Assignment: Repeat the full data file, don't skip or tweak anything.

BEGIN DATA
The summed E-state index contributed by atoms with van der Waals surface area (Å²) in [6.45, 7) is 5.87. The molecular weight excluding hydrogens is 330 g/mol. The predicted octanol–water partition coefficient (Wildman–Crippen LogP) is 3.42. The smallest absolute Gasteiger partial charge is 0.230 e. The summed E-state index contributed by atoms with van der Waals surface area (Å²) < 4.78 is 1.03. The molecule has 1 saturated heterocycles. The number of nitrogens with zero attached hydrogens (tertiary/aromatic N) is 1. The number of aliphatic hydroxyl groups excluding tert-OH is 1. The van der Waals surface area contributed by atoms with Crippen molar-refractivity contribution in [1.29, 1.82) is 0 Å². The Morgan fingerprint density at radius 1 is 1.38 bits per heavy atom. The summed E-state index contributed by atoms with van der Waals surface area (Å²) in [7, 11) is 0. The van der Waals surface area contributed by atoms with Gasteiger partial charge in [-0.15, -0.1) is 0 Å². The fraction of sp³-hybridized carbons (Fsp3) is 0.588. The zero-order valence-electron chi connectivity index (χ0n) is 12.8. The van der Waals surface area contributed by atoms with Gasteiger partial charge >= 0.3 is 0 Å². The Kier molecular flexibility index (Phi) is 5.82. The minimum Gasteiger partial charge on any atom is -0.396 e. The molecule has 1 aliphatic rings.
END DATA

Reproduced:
The summed E-state index contributed by atoms with van der Waals surface area (Å²) in [6.45, 7) is 5.87. The molecular weight excluding hydrogens is 330 g/mol. The predicted octanol–water partition coefficient (Wildman–Crippen LogP) is 3.42. The smallest absolute Gasteiger partial charge is 0.230 e. The summed E-state index contributed by atoms with van der Waals surface area (Å²) < 4.78 is 1.03. The molecule has 1 saturated heterocycles. The number of nitrogens with zero attached hydrogens (tertiary/aromatic N) is 1. The number of aliphatic hydroxyl groups excluding tert-OH is 1. The van der Waals surface area contributed by atoms with Crippen molar-refractivity contribution in [1.29, 1.82) is 0 Å². The Morgan fingerprint density at radius 1 is 1.38 bits per heavy atom. The summed E-state index contributed by atoms with van der Waals surface area (Å²) in [7, 11) is 0. The van der Waals surface area contributed by atoms with Gasteiger partial charge in [-0.15, -0.1) is 0 Å². The fraction of sp³-hybridized carbons (Fsp3) is 0.588. The zero-order valence-electron chi connectivity index (χ0n) is 12.8. The van der Waals surface area contributed by atoms with Gasteiger partial charge >= 0.3 is 0 Å². The Kier molecular flexibility index (Phi) is 5.82. The minimum Gasteiger partial charge on any atom is -0.396 e. The molecule has 1 aliphatic rings.